Church-Turing Thesis, in Practice
We aim at providing a philosophical analysis of the notion of “proof by Church’s Thesis”, which is – in a nutshell – the conceptual device that permits to rely on informal methods when working in Computability Theory. This notion allows, in most cases, to not specify the background model of computation in which a given algorithm – or a construction – is framed. In pursuing such analysis, we carefully reconstruct the development of this notion (from Post to Rogers, to the present days), and we focus on some classical constructions of the field, such as the construction of a simple set. Then, we make use of this focus in order to support the following encompassing claim (which opposes to a somehow commonly received view): the informal side of Computability, consisting of the large class of methods typically employed in the proofs of the field, is not fully reducible to its formal counterpart.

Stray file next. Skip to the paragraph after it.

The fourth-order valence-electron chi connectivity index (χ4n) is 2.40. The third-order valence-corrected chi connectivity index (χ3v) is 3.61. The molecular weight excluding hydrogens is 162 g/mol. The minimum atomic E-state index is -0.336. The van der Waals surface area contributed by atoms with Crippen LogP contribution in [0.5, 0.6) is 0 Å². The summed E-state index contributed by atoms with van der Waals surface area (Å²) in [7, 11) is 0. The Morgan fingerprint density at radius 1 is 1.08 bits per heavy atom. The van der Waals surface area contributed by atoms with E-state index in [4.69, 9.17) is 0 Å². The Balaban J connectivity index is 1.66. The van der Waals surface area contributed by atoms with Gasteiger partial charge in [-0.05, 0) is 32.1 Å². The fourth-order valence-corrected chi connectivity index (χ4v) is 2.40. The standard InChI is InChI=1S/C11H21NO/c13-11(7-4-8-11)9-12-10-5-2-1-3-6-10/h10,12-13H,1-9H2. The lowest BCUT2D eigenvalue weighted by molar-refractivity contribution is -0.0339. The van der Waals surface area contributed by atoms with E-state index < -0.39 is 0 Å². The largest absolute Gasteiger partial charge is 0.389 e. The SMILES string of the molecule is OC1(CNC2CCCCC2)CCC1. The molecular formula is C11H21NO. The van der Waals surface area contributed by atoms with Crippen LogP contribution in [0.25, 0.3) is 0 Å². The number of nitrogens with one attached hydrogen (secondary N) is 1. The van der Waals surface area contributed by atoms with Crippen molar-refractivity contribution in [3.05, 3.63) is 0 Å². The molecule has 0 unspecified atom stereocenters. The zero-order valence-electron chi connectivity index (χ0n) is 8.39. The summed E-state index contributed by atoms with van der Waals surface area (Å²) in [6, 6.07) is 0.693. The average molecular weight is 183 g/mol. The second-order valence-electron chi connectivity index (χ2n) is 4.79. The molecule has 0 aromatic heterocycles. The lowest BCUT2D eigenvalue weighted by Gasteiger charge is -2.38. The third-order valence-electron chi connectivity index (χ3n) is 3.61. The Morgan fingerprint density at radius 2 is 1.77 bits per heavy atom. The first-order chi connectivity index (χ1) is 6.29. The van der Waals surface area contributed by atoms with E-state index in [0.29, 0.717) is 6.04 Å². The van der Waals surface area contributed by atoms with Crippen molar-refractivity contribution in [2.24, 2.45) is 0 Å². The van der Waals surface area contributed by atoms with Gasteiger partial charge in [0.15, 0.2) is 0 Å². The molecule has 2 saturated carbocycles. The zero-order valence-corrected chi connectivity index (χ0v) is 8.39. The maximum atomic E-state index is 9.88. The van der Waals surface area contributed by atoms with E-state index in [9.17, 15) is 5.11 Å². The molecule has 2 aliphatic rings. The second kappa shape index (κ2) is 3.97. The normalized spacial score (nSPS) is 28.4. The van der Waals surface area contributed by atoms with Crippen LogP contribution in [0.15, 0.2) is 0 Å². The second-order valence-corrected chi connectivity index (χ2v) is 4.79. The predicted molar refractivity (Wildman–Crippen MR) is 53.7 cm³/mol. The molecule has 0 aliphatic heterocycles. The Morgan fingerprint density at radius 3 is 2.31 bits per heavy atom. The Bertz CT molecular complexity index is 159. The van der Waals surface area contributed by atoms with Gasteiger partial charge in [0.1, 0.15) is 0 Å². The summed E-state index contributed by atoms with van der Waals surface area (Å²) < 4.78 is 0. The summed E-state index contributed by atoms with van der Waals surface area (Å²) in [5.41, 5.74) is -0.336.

A preliminary version of this paper appeared as a chapter of my PhD thesis. I would like to thank my supervisors, Gabriele Lolli and Andrea Sorbi, for their guidance and support. I have presented this work at several conferences. In particular, I am grateful to the participants of APMP 2014, in Paris, and of FilMat 2016, in Chieti, for their comments. Finally, Richard Epstein’s remarks were fundamental in rethinking the organization of the present material.
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